Drive or bike to the Redwood Trail at Bothe State Park entrance on Highway 29, a few miles north of St. Helena’s Main Street. Walk among redwoods and ferns along Ritchey Creek, which runs all year long. The first loop extends two miles; other well-marked trails can be accessed for longer hikes, with a trail past the summer home of San Francisco’s Hitchcock family, who came up from in the 1870s to host lively social gatherings for the city’s moneyed crowd.
Stroll down Main Street, especially between Pope and Pine streets, and stop by Martin Showroom for unique and unusual finds from interior designer Erin Martin. A little farther off the main drag is the Culinary Institute of America at Greystone, a replicated Tuscan mansion where visitors can watch demonstrations and stock up on kitchen gadgets in the boutique, as well as the 17-room Beringer Vineyards–owned Victorian Rhine House, a National Register of Historic Places–listed building, offering tours/tastings by appointment.
6. Yountville: Gastronomy
Yountville, the first stop for most on Napa Valley’s famed Highway 29, is consistently producing more “have-you-been-to” restaurants and experiences. From Cindy Pawlcyn’s Mustards Grill and Thomas Keller’s French Laundry to more recent culinary must-try’s like Richard Reddington’s REDD and Michael Chiarello’s Bottega, these eateries are nationally recognized and locally admired. The hardest decision you will make during your stay is where to have your next meal.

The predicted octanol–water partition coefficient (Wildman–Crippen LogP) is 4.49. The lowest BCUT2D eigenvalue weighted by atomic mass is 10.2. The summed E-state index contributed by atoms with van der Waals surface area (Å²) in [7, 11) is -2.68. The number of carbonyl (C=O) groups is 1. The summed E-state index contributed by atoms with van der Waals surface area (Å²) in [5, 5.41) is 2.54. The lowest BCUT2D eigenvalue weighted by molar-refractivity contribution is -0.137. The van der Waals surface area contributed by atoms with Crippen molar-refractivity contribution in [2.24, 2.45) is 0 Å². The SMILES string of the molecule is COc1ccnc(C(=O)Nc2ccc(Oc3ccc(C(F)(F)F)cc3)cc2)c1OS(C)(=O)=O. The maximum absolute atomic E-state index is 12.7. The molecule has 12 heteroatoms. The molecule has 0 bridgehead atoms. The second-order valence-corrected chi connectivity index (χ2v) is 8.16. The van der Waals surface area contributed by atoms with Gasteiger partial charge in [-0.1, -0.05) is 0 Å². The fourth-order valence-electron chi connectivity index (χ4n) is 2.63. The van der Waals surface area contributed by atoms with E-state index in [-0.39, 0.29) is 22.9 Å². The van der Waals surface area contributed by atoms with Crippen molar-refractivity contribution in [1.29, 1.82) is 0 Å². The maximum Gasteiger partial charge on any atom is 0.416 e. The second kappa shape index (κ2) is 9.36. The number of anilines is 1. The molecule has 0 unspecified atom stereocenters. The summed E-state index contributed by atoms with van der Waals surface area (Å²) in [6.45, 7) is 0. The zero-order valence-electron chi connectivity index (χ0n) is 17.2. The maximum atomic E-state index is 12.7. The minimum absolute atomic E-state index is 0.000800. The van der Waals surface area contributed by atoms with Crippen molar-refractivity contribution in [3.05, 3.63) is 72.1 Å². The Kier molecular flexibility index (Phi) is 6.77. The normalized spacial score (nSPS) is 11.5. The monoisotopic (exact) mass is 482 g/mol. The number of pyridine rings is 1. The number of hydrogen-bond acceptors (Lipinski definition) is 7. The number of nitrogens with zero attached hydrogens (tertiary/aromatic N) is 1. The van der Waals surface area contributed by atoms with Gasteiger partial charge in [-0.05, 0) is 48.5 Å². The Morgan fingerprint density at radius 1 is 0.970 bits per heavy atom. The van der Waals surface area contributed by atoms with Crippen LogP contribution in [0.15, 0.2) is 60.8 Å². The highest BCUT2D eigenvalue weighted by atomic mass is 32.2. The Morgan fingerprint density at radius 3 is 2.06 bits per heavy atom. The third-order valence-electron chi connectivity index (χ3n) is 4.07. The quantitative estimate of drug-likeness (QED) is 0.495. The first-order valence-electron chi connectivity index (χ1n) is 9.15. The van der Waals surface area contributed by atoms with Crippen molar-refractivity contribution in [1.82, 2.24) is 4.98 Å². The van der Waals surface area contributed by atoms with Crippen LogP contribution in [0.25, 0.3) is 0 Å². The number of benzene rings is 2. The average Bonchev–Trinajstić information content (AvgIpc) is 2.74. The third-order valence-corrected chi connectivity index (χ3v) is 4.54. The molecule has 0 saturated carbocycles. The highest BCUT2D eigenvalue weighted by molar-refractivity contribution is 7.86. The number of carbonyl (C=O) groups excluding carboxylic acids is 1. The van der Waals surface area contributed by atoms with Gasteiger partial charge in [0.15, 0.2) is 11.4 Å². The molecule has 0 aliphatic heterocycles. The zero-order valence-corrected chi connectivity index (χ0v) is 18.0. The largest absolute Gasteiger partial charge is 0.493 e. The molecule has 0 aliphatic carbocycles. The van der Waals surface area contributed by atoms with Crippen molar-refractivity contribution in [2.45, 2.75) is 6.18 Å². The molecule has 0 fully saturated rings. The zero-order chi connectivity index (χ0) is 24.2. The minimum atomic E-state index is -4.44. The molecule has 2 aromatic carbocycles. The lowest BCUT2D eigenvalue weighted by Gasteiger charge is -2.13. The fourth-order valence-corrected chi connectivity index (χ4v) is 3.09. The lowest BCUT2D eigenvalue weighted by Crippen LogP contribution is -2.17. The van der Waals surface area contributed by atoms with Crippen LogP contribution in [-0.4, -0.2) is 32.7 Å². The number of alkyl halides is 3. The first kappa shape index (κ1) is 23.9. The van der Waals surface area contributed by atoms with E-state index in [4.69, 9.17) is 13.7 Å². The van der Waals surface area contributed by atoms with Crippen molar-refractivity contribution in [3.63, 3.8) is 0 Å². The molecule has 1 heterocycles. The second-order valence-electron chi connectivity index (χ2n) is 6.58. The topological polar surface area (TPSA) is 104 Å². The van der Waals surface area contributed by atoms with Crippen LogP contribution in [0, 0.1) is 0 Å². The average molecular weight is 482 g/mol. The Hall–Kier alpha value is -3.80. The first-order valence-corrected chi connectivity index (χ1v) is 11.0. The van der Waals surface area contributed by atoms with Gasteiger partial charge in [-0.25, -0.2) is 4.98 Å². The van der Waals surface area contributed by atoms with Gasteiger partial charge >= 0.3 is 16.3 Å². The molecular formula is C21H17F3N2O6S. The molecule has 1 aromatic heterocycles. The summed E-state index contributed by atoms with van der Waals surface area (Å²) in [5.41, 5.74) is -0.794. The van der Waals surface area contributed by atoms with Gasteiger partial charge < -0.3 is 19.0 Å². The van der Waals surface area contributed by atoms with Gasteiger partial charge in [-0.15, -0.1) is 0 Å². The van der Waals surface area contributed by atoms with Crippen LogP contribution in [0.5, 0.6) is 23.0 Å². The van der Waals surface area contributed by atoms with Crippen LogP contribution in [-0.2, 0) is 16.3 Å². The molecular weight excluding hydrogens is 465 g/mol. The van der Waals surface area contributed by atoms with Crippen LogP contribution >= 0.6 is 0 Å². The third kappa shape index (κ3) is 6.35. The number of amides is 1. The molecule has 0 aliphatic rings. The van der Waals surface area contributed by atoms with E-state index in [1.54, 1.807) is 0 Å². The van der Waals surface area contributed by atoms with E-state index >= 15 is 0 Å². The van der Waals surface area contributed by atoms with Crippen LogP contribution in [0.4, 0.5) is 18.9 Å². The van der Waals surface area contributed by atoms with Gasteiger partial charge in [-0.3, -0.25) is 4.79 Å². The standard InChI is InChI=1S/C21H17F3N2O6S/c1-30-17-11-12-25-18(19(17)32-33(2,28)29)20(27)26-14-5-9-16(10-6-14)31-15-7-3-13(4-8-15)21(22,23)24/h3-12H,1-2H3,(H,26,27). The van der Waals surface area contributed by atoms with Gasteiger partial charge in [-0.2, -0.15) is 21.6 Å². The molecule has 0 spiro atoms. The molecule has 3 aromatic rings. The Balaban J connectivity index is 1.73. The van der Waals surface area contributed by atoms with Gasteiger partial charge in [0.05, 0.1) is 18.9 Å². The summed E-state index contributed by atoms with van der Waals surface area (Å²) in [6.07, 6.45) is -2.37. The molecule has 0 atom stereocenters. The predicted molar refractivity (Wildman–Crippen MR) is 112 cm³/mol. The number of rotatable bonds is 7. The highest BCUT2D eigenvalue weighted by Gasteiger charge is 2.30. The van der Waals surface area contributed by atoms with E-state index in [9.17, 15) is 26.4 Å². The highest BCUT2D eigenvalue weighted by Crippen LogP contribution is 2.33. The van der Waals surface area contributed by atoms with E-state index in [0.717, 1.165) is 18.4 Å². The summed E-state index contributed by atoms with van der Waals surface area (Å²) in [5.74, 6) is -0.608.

Villagio Inn & Spa and Vintage Inn and swanky Bardessono will not disappoint.
Morning: For those staying at the Villagio Inn & Spa or the Vintage Inn, the weekend buffet breakfast is complimentary and will convert the most strident “breakfast-is-not-my-thing” person into a blubbering carbo-devouring fool. Staying elsewhere? Pop into Bouchon Bakery for a sweet treat and a latte.
Midday: Linger on the patio at Hurley’s and watch the world pass by as you enjoy seasonal dishes like squash blossom fritters.
Evening: Sample Thomas Keller’s famed cuisine without financial stress at his family-style, casual ad hoc restaurant. Call ahead to find out what will be on the menu, since each night one meal is served to all diners.
Bike it. This relatively flat area of the valley abounds with scenic, winery-filled routes. Many hotels have bikes available for free or a nominal fee. From downtown Yountville, head out about 2.5 miles to Cliff Lede Winery, and stop in for a tasting and a look in the on-site art gallery. Continue south on Silverado Trail for more of the famed Stags Leap District’s offerings. Sound too intimidating? Sign up with Napa Valley Bike Tours for a planned, and pampering, tour—i.e., guides and sag wagons.
Balloon ride! That 5 a.m. wake-up alarm can be brutal, but the sunrise over the vineyards makes up for it as you float above the vineyards. On a clear day the San Francisco skyline is visible; any day brings a bird’s-eye view of the entire valley. Do it at least once.